Hexham Abbey


Hexham Abbey is one of the earliest surviving Christian foundations in Britain. Built in AD674 as a Benedictine monastery following a gift of land to St Wilfrid by Queen Etheldreda, the church was one of the first stone built, possibly based on a Roman-style basilica plan. The original building contains stone recycled from the old Roman fort at Corbridge. All that remains of the original church is the crypt dedicated to St Andrew, the foundations of an apse, St Acca’s cross and the Saxon Frith stool. Hexham Abbey has experienced many phases of building and architectural development. In the 9th century it was damaged by Viking raids and refounded as an Augustinian priory. Between 1180 and 1250, Augustinian canons constructed a substantial church in the new Early English style. The aisled rectangular chancel and choir was built first; then the south transept with its night stair still in use today; followed by the more richly ornamental north transept; and finally the crossing. In 1296, the priory was set alight by raiding Scots led by William Wallace. The 14th century renewal of the church involved building a row of low chapels at the east end of the chancel and aisles. In 1429, following a bequest from Newcastle merchant Roger Thornton, work was started on building the nave. The most impressive survivals from this period are the Ogle and Leschman chantry chapels with their richly carved stonework and collection of wooden panel paintings depicting Christ’s Resurrection. Following Henry VIII’s Dissolution of the Monasteries in 1537, the priory was formally dissolved and the Abbey became Hexham Parish Church. In 1828, part of its East wing collapsed and was rebuilt and restored by Newcastle Architect, John Dobson, in 1857-8. Finally, at the end of the 19th century, the architect Temple Moore, a pupil of Sir George Gilbert Scott, rebuilt the nave on the existing 12th century plan in a Victorian Gothic style.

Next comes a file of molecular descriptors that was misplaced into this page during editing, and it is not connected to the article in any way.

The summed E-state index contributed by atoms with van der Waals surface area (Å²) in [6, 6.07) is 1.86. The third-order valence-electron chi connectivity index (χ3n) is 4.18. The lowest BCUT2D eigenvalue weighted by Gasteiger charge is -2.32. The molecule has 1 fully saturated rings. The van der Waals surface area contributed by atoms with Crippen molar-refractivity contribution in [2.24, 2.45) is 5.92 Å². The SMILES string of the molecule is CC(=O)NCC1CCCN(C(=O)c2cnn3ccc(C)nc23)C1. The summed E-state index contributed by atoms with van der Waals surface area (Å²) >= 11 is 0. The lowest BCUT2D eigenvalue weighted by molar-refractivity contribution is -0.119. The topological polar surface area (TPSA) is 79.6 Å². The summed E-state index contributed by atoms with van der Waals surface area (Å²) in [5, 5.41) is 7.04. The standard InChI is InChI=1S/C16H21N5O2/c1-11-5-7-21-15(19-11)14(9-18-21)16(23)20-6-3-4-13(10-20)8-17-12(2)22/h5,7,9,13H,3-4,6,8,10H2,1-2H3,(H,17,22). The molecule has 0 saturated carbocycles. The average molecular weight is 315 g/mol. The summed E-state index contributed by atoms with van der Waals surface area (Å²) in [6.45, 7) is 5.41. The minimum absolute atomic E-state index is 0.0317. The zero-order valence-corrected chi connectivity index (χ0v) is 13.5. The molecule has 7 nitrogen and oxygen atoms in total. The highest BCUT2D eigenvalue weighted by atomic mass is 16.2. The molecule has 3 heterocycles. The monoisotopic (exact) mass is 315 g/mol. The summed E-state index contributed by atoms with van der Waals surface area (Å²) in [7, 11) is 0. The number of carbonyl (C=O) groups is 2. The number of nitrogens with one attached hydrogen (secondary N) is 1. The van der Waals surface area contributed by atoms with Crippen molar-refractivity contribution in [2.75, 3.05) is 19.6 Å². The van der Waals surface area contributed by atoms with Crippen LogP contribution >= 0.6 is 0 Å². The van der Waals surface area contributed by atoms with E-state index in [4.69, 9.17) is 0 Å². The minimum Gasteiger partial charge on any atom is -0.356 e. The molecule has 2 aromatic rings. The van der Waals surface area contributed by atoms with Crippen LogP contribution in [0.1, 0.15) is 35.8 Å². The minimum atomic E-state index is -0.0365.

The grant will fund detailed 3D photogrammetry surveying and modelling the east end of the chancel, the tower belfry and the Saxon crypt. Surveying the East End will inform the design and specification for the work needed to the East End. Surveying the Tower will record what is left before it disappears and provide the case for restoration project. Surveying the Crypt is the first stage in a repair strategy to deal with the increasing dampness; it will also provide the means for visitors to the Abbey to explore the Crypt, even if they can’t personally access it. 

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